The sugar crash of the Turkish Lira

Leo Zhang

By Leo Zhang

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Editor's Note

On Thursday, the Turkish Lira fell 17% against USD, reaching a historical low point. Due to the massive lending to Turkey from European banks, the Euro also immediately dropped 0.8%. So far in 2018, the Lira had already lost around 40%. It is incredible that a top-20 economy by GDP can lose almost half of its value in less than a year.

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(Source: xe.com)

How did the Lira get here in the first place? The fundamental issue is that the government controls the central bank, and uses money-printing to meet its fiscal needs. In the past decade, the Turkish money supply (M2) has almost quadrapled, while the interest rate is suppressed to 4.5%. Such aggressive monetary policy was encouraged by the leadership.


source: tradingeconomics.com

Over time, excessive money-printing causes foreign reserves to decrease, and increases Turkey's public debt. Coupled with a strong dollar, the motvations for capital to flee Turkey are growing.


source: tradingeconomics.com

But this script is not unfamiliar. Ten years ago the Greek financial crisis dragged the European Union into its quagmire of debt, and its dire effects quickly swept across the continent. Today, Turkey has managed to kidnap Europe into its financial saga, despite not being a member of European Union.

Banco Bilbao Vizcaya Argentaria SA, UniCredit SpA, and BNP Paribas SA are highly exposed to Lira due to their massive Lira-denominated loans. Data from the Bank for International Settlements (BIS) showed that Spanish banks are due $83.3 billion by Turkish borrowers; French lenders are owed $38.4 billion; and banks in Italy are owed $17 billion, the FT reports.

For the EU, this is a dilemma: saving Turkey means (for now) buttressing the controversial Turkish President Recep Erdoğan, whose power will substantially increase; not forgiving or restructuring Turkish sovereign debt could cause a systematic risk that is even more severe than Greece.

While the global macro-economy is highly complex and multi-variate, excess money-printing may perpetuate the extreme cycle of greed and fear. As we start taking closer scrutiny at the paradigm that define the monetary policy as we know, it is worth questioning what constitutes "sound money". After all, money is a technology that superintends our every day lives; it is informational plumbing.

Volumes surge on Turkey's crypto exchanges as Lira tanks
(CoinDesk, by Leigh Cuen)

"'If your national currency is falling like this ... or you don't trust centralized currencies and banks, what can you do? You should be your own bank, and I'm sure people all around the world will realize that soon.'"

The bullish case for Bitcoin
(Vijay Boyapati)

"In the coming years there will be a great struggle between entrepreneurs and innovators in Silicon Valley, who will attempt to keep Bitcoin free of state control, and the banking industry and central banks who will do everything in their power to regulate Bitcoin to prevent their industry and money-issuing powers from being disrupted."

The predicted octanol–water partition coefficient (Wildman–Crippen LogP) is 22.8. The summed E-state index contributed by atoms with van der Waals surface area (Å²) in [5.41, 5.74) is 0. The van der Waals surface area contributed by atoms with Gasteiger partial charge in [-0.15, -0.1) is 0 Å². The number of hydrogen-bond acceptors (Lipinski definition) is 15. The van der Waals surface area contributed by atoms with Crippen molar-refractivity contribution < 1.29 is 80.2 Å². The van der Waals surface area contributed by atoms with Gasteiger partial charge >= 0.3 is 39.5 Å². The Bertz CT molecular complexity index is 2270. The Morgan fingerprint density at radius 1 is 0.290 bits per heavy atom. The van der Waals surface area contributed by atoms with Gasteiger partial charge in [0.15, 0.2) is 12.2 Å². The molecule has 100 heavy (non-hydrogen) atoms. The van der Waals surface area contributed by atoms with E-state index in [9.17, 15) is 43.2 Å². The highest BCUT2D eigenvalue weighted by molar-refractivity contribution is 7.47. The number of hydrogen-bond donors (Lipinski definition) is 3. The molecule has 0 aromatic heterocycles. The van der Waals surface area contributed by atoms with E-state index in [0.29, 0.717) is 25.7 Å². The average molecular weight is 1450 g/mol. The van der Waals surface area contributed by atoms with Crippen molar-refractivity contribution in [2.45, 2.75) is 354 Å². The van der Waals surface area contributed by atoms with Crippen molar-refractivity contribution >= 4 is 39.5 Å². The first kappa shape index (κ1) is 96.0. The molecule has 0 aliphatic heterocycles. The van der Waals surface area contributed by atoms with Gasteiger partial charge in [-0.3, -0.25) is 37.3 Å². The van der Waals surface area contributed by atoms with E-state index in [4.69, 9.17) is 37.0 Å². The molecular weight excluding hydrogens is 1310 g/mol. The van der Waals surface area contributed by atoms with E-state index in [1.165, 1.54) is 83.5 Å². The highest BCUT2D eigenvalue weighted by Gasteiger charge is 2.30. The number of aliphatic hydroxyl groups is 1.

This week's readings

Tuesday: The purveyors of smart contracts slowly bleed out
Wednesday: Who wants to upgrade their home appliances to mine crypto
Thursday: Everything crumbles when the margin calls

Further readings

A guide to 99% fault tolerant consensus
(Vitalik Buterin)

"If the fault tolerance of the threshold-dependent consensus algorithm is met (usually 50% or 67% honest), then the threshold-dependent consensus algorithm will either not finalize any new checkpoints, or it will finalize new checkpoints that are compatible with each other (eg. a series of checkpoints where each points to the previous as a parent), so even if network latency exceeds D/2 (or even D), and as a result nodes participating in the latency-dependent algorithm disagree on which value they accept, the values they accept are still guaranteed to be part of the same chain and so there is no actual disagreement."

Behavioral cryptoeconomics: the secret of digital currencies
(Hackernoon, by Amber Cazzell)

"The departure between the unlimited nature of digital goods and the limited nature of fiat currency is also evident in the outlandish revenue streams of information giants like Google ($110B) and Facebook ($41B). They’ve captured a product that is infinitely replicable (user information relevant to advertisers) and charged for it in the form of limited resources (USD). Capitalism works (worked?) because the same good can’t be sold twice."

An overview of privacy in cryptocurrencies
(Richard Chen)

"Overall, privacy is one of the most exciting areas of cryptography research right now, and there is much work to be done on optimizing the efficiency of these theoretical techniques to be practical to use in the real-world. Research labs, such as the Stanford Center for Blockchain Research, are actively making progress in this field and it will be exciting to see what major breakthroughs will happen over the next few years."

TSMC: outbreak of malware that triggered delays & losses caused by software for new tool
(AnandTech, by Anton Shilov)

"What remains to be seen is how several-day outage of numerous semiconductor production tools is set to affect TSMC’s customers in general. After all, 2% of TSMC’s Q3 revenue is between $169 and $171 million and that is a lot of money. We will likely learn more about the effect of the malware outbreak in the coming months."